A lovely, moving tale of stolen freedom and hopes for a new beginning.

RAQUELA'S SEDER

Raquela’s family, Jews in the Spain of Ferdinand and Isabella, must practice their religion in secret or face dire consequences.

On Friday nights, the family goes to the cellar to light candles for Shabbat. Raquela has heard of Passover and dreams of having a seder. Papa is a successful fisherman and describes his work to Raquela. When telling her that to catch a fish, one must be smarter than one and that to be smarter than a fish, one must think like one, he realizes he has the ability to give his family a seder in the open air. Mama bakes matzah, and the family gathers such things as nuts, spices, a wine goblet, and a tablecloth. Raquela and Mama quietly go to the shore, where Papa is waiting in his boat. They sail out to Papa’s secret fishing spot and have their seder as Papa explains the symbolic foods and tells the Passover story of how the Jews attained their freedom. Stein combines the stories of the two historic eras with simple, descriptive language, infusing the tale with hope and conveying an underlying sadness and fear as Raquela and her family yearn to live openly as Jews. Ugolotti’s beautifully rendered illustrations perfectly capture the time and place and tenderly portray the characters’ deepest feelings. The characters have brown skin and eyes and dark hair.

A lovely, moving tale of stolen freedom and hopes for a new beginning. (historical notes) (Picture book/historical fiction. 5-9)

Pub Date: Feb. 1, 2022

ISBN: 978-1-72842-429-3

Page Count: 32

Publisher: Kar-Ben

Review Posted Online: Oct. 27, 2021

Kirkus Reviews Issue: Nov. 15, 2021

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A touching, beautifully illustrated story of greatest interest to those in the New York City area.

RED AND LULU

A pair of cardinals is separated and then reunited when their tree home is moved to New York City to serve as the Rockefeller Center Christmas tree.

The male cardinal, Red, and his female partner, Lulu, enjoy their home in a huge evergreen tree located in the front yard of a small house in a pleasant neighborhood. When the tree is cut down and hauled away on a truck, Lulu is still inside the tree. Red follows the truck into the city but loses sight of it and gets lost. The birds are reunited when Red finds the tree transformed with colored lights and serving as the Christmas tree in a complex of city buildings. When the tree is removed after Christmas, the birds find a new home in a nearby park. Each following Christmas, the pair visit the new tree erected in the same location. Attractive illustrations effectively handle some difficult challenges of dimension and perspective and create a glowing, magical atmosphere for the snowy Christmas trees. The original owners of the tree are a multiracial family with two children; the father is African-American and the mother is white. The family is in the background in the early pages, reappearing again skating on the rink at Rockefeller Center with their tree in the background.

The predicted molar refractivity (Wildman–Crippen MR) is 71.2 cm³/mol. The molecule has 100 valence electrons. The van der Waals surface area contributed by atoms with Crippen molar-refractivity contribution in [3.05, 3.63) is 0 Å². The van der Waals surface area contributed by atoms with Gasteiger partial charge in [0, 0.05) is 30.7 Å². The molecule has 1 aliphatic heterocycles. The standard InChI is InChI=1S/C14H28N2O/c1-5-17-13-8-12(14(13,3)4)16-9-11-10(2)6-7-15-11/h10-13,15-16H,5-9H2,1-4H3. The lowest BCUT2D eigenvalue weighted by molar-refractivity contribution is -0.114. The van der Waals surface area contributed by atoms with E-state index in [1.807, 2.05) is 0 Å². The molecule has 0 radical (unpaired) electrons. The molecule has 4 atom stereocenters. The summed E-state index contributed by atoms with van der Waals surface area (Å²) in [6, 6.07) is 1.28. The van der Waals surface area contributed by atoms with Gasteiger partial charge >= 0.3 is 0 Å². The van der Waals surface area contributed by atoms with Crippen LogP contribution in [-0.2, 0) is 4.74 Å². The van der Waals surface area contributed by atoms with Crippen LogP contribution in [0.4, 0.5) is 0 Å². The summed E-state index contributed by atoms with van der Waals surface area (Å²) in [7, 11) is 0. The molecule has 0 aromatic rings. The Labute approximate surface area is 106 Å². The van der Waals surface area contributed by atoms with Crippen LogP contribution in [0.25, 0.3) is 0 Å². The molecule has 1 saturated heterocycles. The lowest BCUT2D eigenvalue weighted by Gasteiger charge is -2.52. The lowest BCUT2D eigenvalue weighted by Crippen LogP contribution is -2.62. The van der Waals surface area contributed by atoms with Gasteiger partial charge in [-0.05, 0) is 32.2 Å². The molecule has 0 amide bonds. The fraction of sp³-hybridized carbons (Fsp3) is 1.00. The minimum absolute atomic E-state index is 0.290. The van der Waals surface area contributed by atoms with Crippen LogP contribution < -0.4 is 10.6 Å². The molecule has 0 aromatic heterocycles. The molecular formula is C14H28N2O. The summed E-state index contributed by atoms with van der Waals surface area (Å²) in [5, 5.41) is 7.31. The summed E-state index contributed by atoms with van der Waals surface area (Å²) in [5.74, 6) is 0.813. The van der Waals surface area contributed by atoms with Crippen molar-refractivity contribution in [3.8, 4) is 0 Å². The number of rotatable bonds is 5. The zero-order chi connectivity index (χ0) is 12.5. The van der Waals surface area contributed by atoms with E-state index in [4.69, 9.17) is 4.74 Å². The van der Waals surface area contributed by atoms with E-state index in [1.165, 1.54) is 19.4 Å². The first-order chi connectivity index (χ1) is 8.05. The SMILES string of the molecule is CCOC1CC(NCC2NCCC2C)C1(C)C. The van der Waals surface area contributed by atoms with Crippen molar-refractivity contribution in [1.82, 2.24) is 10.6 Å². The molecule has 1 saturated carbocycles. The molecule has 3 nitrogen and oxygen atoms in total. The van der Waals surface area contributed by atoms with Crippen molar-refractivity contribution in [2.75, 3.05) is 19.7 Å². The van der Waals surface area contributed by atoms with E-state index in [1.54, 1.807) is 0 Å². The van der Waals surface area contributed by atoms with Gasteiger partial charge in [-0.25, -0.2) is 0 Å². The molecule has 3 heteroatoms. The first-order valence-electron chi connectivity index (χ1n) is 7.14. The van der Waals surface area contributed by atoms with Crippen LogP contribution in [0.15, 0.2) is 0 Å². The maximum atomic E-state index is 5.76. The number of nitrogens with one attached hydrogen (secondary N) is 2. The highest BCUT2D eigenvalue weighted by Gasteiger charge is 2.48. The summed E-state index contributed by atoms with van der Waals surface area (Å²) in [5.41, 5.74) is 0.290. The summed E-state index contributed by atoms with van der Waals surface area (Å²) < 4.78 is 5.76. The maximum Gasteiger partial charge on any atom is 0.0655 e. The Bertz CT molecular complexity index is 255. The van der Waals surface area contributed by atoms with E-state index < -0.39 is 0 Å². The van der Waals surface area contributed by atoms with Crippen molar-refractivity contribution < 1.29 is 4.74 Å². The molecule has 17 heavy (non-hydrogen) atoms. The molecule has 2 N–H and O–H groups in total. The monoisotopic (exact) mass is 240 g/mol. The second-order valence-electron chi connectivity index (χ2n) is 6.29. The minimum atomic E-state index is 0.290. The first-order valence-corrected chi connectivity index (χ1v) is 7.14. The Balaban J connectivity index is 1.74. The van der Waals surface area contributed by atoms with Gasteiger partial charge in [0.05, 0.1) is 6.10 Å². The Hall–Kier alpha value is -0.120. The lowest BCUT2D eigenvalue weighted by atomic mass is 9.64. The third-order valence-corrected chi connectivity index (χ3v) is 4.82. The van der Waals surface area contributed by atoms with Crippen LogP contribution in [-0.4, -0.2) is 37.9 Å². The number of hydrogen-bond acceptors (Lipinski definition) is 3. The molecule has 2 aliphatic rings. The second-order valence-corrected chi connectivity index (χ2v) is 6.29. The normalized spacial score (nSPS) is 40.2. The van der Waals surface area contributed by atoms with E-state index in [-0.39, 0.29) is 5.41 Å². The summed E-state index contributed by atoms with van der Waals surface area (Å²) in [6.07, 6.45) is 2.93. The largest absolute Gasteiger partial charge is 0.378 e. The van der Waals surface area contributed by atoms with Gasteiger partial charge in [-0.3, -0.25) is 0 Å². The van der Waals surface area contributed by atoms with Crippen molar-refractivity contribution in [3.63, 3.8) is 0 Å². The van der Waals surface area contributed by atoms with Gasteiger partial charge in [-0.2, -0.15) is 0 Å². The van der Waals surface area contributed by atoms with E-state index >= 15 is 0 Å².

A touching, beautifully illustrated story of greatest interest to those in the New York City area. (author’s note) (Picture book. 5-8)

Pub Date: Sept. 19, 2017

ISBN: 978-0-7636-7733-6

Page Count: 40

Publisher: Candlewick

Review Posted Online: Aug. 21, 2017

Kirkus Reviews Issue: Sept. 1, 2017

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Celebrated collaborators deliver another thoughtful delight, revealing how “making marks” links us across time and space.

CAVE PAINTINGS

A trip to grandmother’s launches light-years beyond the routine sort, as a human child travels from deep space to Earth.

The light-skinned, redheaded narrator journeys alone as flight attendants supply snacks to diverse, interspecies passengers. The kid muses, “Sometimes they ask me, ‘Why are you always going to the farthest planet?’ ”The response comes after the traveler hurtles through the solar system, lands, and levitates up to the platform where a welcoming grandmother waits: “Because it’s worth it / to cross one universe / to explore another.” Indeed, child and grandmother enter an egg-shaped, clear-domed orb and fly over a teeming savanna and a towering waterfall before disembarking, donning headlamps, and entering a cave. Inside, the pair marvel at a human handprint and ancient paintings of animals including horses, bison, and horned rhinoceroses. Yockteng’s skilled, vigorously shaded pictures suggest references to images found in Lascaux and Chauvet Cave in France. As the holiday winds down, grandmother gives the protagonist some colored pencils that had belonged to grandfather generations back. (She appears to chuckle over a nude portrait of her younger self.) The pencils “were good for making marks on paper. She gave me that too.” The child draws during the return trip, documenting the visit and sights along the journey home. “Because what I could see was infinity.” (This book was reviewed digitally with 9.8-by-19.6-inch double-page spreads viewed at 85% of actual size.)

Celebrated collaborators deliver another thoughtful delight, revealing how “making marks” links us across time and space. (Picture book. 5-9)

Pub Date: Oct. 27, 2020

ISBN: 978-1-77306-172-6

Page Count: 52

Publisher: Groundwood

Review Posted Online: Sept. 15, 2020

Kirkus Reviews Issue: Oct. 1, 2020

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